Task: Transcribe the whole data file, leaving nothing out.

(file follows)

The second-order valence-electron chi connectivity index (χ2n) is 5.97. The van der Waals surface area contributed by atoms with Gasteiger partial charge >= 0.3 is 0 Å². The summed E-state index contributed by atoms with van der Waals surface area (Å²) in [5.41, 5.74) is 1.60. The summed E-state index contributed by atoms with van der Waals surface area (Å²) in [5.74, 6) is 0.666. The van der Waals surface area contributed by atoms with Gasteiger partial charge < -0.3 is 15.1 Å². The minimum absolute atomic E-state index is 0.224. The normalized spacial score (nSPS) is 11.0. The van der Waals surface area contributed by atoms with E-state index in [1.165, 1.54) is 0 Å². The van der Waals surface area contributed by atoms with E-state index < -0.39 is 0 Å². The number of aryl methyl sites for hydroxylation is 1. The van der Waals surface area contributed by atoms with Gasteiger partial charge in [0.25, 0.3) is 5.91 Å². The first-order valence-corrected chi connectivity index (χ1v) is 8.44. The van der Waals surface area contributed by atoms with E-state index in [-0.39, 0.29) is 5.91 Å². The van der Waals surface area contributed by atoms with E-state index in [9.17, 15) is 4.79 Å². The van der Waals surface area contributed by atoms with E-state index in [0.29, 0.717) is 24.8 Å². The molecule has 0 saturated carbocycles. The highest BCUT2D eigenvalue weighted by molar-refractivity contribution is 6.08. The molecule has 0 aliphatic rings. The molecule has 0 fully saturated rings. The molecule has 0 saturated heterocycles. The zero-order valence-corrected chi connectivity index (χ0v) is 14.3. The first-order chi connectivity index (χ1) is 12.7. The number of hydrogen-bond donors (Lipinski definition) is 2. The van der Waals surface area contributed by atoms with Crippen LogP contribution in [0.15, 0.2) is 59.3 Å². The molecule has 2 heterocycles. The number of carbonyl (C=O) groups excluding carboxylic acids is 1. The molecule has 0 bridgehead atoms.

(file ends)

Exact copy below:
The second-order valence-electron chi connectivity index (χ2n) is 5.97. The van der Waals surface area contributed by atoms with Gasteiger partial charge >= 0.3 is 0 Å². The summed E-state index contributed by atoms with van der Waals surface area (Å²) in [5.41, 5.74) is 1.60. The summed E-state index contributed by atoms with van der Waals surface area (Å²) in [5.74, 6) is 0.666. The van der Waals surface area contributed by atoms with Gasteiger partial charge < -0.3 is 15.1 Å². The minimum absolute atomic E-state index is 0.224. The normalized spacial score (nSPS) is 11.0. The van der Waals surface area contributed by atoms with E-state index in [1.165, 1.54) is 0 Å². The van der Waals surface area contributed by atoms with E-state index < -0.39 is 0 Å². The number of aryl methyl sites for hydroxylation is 1. The van der Waals surface area contributed by atoms with Gasteiger partial charge in [0.25, 0.3) is 5.91 Å². The first-order valence-corrected chi connectivity index (χ1v) is 8.44. The van der Waals surface area contributed by atoms with E-state index in [-0.39, 0.29) is 5.91 Å². The van der Waals surface area contributed by atoms with E-state index in [9.17, 15) is 4.79 Å². The van der Waals surface area contributed by atoms with E-state index in [0.29, 0.717) is 24.8 Å². The molecule has 0 saturated carbocycles. The highest BCUT2D eigenvalue weighted by molar-refractivity contribution is 6.08. The molecule has 0 aliphatic rings. The molecule has 0 fully saturated rings. The molecule has 0 saturated heterocycles. The zero-order valence-corrected chi connectivity index (χ0v) is 14.3. The first-order chi connectivity index (χ1) is 12.7. The number of hydrogen-bond donors (Lipinski definition) is 2. The van der Waals surface area contributed by atoms with Crippen LogP contribution in [0.15, 0.2) is 59.3 Å². The molecule has 2 heterocycles. The number of carbonyl (C=O) groups excluding carboxylic acids is 1. The molecule has 0 bridgehead atoms.